The world's second-largest economy expanded by 4.9% year on year in the third quarter, beating analysts’ forecasts but showing signs of slowing down.
The Chinese economy showed a bigger-than-expected expansion in the period of July-September, suggesting that a recent set of measures that Beijing put in place to boost the GDP, has worked.
According to the National Bureau of Statistics of China, the GDP expanded by 4.9% in a yearly comparison, following the 6.3% annual growth rate of the previous quarter.
One of the main drives of the growth was the increase in retail sales, a good indicator of consumption. It grew 5.5% in September from a year earlier, beating expectations.
Industrial output, which measures activity in the manufacturing, mining and utilities sectors, kept rising at the same pace as previously, by 4.5% year on year in September.
Previously released data shows that exports (providing 20% of the economy) have declined by 6.2% year-on-year in September.
Meanwhile, the ailing property sector (real estate counts for about 30% of China's GDP) sank deeper into crisis, grappling with pressures on debt repayments, home sales, and investment.
Experts are cautious - dark clouds are still on the horizon
A stimulus package from the Chinese government kept the economy afloat over the past months.
Beijing raised state spending on infrastructure, cut interest rates and eased curbs on home-buying to support growth, which has been struggling to shake off the damage caused by the COVID-19 pandemic.
Even though the latest data set suggests that China is on track with Beijing's target of about 5% growth for 2023, economists say wider reforms are needed to address long-term problems that are stifling growth.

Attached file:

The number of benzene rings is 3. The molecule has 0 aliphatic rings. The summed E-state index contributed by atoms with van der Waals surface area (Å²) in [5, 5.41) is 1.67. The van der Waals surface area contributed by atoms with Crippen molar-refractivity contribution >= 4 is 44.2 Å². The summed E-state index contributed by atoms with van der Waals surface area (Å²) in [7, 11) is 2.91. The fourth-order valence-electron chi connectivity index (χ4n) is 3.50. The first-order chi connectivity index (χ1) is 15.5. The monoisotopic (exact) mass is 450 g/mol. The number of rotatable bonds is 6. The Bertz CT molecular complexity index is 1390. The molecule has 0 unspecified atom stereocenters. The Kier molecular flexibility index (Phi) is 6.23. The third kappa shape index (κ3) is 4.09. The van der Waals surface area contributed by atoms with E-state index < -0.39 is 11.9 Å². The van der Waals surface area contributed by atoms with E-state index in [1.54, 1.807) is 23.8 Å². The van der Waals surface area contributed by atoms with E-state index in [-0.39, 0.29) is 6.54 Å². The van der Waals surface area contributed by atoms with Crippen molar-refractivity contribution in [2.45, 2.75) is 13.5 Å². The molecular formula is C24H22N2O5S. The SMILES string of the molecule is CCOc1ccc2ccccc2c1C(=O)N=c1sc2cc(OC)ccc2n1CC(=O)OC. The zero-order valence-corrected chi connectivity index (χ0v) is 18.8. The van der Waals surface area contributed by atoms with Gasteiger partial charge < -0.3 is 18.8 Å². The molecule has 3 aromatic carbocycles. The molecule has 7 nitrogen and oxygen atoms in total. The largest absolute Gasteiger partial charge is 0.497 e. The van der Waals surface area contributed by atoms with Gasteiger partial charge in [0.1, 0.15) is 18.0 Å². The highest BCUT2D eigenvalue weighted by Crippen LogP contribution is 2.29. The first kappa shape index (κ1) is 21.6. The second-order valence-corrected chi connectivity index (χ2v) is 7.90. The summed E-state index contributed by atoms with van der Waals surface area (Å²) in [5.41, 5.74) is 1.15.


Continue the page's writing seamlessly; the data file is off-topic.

Stephen Innes, managing partner at SPI Asset Management, said that although the numbers beat expectations, China’s economy is “not out of the woods by any means.”
“This growth suggests a modest improvement in the Chinese economy. However, there are ongoing calls for increased policy support to maintain consistent growth, as there are concerns about the sustainability of the recovery,” Innes said in a note.
Oxford Economics' China economist Louise Loo said that the third quarter data showed that a “stimulus-led cyclical pickup in China was underway”.
The question is how sustainable this growth can be.
The ruling Communist Party has in the past decade deliberately sought to shift away from a reliance on government-led investment in massive infrastructure projects to one that is driven more by consumer demand as is typical of other major economies.
Slowing growth reflects that effort to attain a more sustainable path to affluence, but the disruptions from the pandemic and a crackdown on excessive borrowing by property developers have accentuated underlying weaknesses.
With unemployment rising and foreign investment slowing sharply, the government has adopted the classical approach of raising spending, while saying it would focus on clean energy and other improvements.
Last week, the International Monetary Fund (IMF) cut growth forecasts for China, predicting economic growth of 5% this year and 4.2% in 2024, down slightly from its forecasts in July.
The slower growth is expected to come due to weaker consumer confidence, subdued global demand and a crisis in the property sector.